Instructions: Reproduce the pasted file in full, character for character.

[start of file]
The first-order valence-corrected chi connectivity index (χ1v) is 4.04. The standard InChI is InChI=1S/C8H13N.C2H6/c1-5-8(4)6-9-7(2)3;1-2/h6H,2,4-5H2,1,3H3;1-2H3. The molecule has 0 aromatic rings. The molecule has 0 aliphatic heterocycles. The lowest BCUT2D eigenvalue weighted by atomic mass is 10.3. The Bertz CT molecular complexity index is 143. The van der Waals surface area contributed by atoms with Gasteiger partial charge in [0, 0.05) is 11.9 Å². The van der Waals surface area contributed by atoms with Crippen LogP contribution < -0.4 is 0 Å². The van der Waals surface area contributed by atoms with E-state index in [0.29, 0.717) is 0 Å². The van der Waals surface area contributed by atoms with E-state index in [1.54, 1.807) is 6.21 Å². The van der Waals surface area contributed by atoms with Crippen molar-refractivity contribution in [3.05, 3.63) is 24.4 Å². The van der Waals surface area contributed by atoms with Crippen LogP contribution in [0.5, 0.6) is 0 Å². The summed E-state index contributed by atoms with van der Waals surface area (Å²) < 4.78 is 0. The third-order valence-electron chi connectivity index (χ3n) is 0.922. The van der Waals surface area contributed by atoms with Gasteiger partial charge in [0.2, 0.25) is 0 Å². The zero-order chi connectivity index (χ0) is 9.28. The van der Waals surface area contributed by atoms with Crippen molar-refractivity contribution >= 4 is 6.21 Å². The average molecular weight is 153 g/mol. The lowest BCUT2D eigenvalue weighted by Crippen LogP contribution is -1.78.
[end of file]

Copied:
The first-order valence-corrected chi connectivity index (χ1v) is 4.04. The standard InChI is InChI=1S/C8H13N.C2H6/c1-5-8(4)6-9-7(2)3;1-2/h6H,2,4-5H2,1,3H3;1-2H3. The molecule has 0 aromatic rings. The molecule has 0 aliphatic heterocycles. The lowest BCUT2D eigenvalue weighted by atomic mass is 10.3. The Bertz CT molecular complexity index is 143. The van der Waals surface area contributed by atoms with Gasteiger partial charge in [0, 0.05) is 11.9 Å². The van der Waals surface area contributed by atoms with Crippen LogP contribution < -0.4 is 0 Å². The van der Waals surface area contributed by atoms with E-state index in [0.29, 0.717) is 0 Å². The van der Waals surface area contributed by atoms with E-state index in [1.54, 1.807) is 6.21 Å². The van der Waals surface area contributed by atoms with Crippen molar-refractivity contribution in [3.05, 3.63) is 24.4 Å². The van der Waals surface area contributed by atoms with Crippen LogP contribution in [0.5, 0.6) is 0 Å². The summed E-state index contributed by atoms with van der Waals surface area (Å²) < 4.78 is 0. The third-order valence-electron chi connectivity index (χ3n) is 0.922. The van der Waals surface area contributed by atoms with Gasteiger partial charge in [0.2, 0.25) is 0 Å². The zero-order chi connectivity index (χ0) is 9.28. The van der Waals surface area contributed by atoms with Crippen molar-refractivity contribution >= 4 is 6.21 Å². The average molecular weight is 153 g/mol. The lowest BCUT2D eigenvalue weighted by Crippen LogP contribution is -1.78.